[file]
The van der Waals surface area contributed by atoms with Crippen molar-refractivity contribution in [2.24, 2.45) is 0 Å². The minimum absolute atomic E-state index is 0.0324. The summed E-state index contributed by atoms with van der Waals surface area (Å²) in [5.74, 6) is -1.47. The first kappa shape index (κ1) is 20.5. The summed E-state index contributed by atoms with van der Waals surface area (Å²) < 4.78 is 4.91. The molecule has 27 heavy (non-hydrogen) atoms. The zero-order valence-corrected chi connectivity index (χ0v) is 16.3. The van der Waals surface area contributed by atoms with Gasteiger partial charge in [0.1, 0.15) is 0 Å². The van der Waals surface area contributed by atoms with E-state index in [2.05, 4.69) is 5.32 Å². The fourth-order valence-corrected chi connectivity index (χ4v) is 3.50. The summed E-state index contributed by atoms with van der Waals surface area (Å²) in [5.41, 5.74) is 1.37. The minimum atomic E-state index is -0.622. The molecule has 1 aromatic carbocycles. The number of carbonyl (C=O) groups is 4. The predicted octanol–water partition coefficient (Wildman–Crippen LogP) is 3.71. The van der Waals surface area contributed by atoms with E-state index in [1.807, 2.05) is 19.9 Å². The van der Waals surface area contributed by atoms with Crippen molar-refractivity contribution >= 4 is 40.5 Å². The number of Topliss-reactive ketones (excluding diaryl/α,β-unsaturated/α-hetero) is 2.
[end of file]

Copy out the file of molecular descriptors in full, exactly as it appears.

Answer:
The van der Waals surface area contributed by atoms with Crippen molar-refractivity contribution in [2.24, 2.45) is 0 Å². The minimum absolute atomic E-state index is 0.0324. The summed E-state index contributed by atoms with van der Waals surface area (Å²) in [5.74, 6) is -1.47. The first kappa shape index (κ1) is 20.5. The summed E-state index contributed by atoms with van der Waals surface area (Å²) < 4.78 is 4.91. The molecule has 27 heavy (non-hydrogen) atoms. The zero-order valence-corrected chi connectivity index (χ0v) is 16.3. The van der Waals surface area contributed by atoms with Gasteiger partial charge in [0.1, 0.15) is 0 Å². The van der Waals surface area contributed by atoms with E-state index in [2.05, 4.69) is 5.32 Å². The fourth-order valence-corrected chi connectivity index (χ4v) is 3.50. The summed E-state index contributed by atoms with van der Waals surface area (Å²) in [5.41, 5.74) is 1.37. The minimum atomic E-state index is -0.622. The molecule has 1 aromatic carbocycles. The number of carbonyl (C=O) groups is 4. The predicted octanol–water partition coefficient (Wildman–Crippen LogP) is 3.71. The van der Waals surface area contributed by atoms with E-state index in [1.807, 2.05) is 19.9 Å². The van der Waals surface area contributed by atoms with Crippen molar-refractivity contribution >= 4 is 40.5 Å². The number of Topliss-reactive ketones (excluding diaryl/α,β-unsaturated/α-hetero) is 2.